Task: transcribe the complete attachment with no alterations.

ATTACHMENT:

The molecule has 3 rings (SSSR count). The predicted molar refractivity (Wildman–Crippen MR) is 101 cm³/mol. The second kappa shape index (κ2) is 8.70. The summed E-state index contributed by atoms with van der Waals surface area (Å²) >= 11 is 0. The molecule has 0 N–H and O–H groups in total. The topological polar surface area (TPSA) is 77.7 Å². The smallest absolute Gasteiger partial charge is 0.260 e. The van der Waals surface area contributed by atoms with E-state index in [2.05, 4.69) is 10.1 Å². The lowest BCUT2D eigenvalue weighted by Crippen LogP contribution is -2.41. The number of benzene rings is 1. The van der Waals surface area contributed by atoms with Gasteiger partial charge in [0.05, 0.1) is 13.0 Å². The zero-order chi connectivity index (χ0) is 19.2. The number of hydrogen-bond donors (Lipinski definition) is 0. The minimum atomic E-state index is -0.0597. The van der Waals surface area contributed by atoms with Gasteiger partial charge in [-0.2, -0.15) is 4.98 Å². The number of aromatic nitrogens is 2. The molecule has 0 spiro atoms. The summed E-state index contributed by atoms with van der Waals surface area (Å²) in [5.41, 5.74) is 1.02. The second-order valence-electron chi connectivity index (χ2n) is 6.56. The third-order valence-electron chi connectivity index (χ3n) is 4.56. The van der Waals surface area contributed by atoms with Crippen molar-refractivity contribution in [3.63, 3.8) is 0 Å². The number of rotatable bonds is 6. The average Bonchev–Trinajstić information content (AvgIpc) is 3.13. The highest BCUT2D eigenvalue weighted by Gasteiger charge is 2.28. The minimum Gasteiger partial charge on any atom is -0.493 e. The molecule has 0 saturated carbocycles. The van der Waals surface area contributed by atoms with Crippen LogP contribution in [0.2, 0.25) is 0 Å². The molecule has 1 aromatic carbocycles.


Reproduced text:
The molecule has 3 rings (SSSR count). The predicted molar refractivity (Wildman–Crippen MR) is 101 cm³/mol. The second kappa shape index (κ2) is 8.70. The summed E-state index contributed by atoms with van der Waals surface area (Å²) >= 11 is 0. The molecule has 0 N–H and O–H groups in total. The topological polar surface area (TPSA) is 77.7 Å². The smallest absolute Gasteiger partial charge is 0.260 e. The van der Waals surface area contributed by atoms with E-state index in [2.05, 4.69) is 10.1 Å². The lowest BCUT2D eigenvalue weighted by Crippen LogP contribution is -2.41. The number of benzene rings is 1. The van der Waals surface area contributed by atoms with Gasteiger partial charge in [0.05, 0.1) is 13.0 Å². The zero-order chi connectivity index (χ0) is 19.2. The number of hydrogen-bond donors (Lipinski definition) is 0. The minimum atomic E-state index is -0.0597. The van der Waals surface area contributed by atoms with Gasteiger partial charge in [-0.2, -0.15) is 4.98 Å². The number of aromatic nitrogens is 2. The molecule has 0 spiro atoms. The summed E-state index contributed by atoms with van der Waals surface area (Å²) in [5.41, 5.74) is 1.02. The second-order valence-electron chi connectivity index (χ2n) is 6.56. The third-order valence-electron chi connectivity index (χ3n) is 4.56. The van der Waals surface area contributed by atoms with Crippen molar-refractivity contribution in [3.63, 3.8) is 0 Å². The number of rotatable bonds is 6. The average Bonchev–Trinajstić information content (AvgIpc) is 3.13. The highest BCUT2D eigenvalue weighted by Gasteiger charge is 2.28. The minimum Gasteiger partial charge on any atom is -0.493 e. The molecule has 0 saturated carbocycles. The van der Waals surface area contributed by atoms with Crippen LogP contribution in [0.2, 0.25) is 0 Å². The molecule has 1 aromatic carbocycles.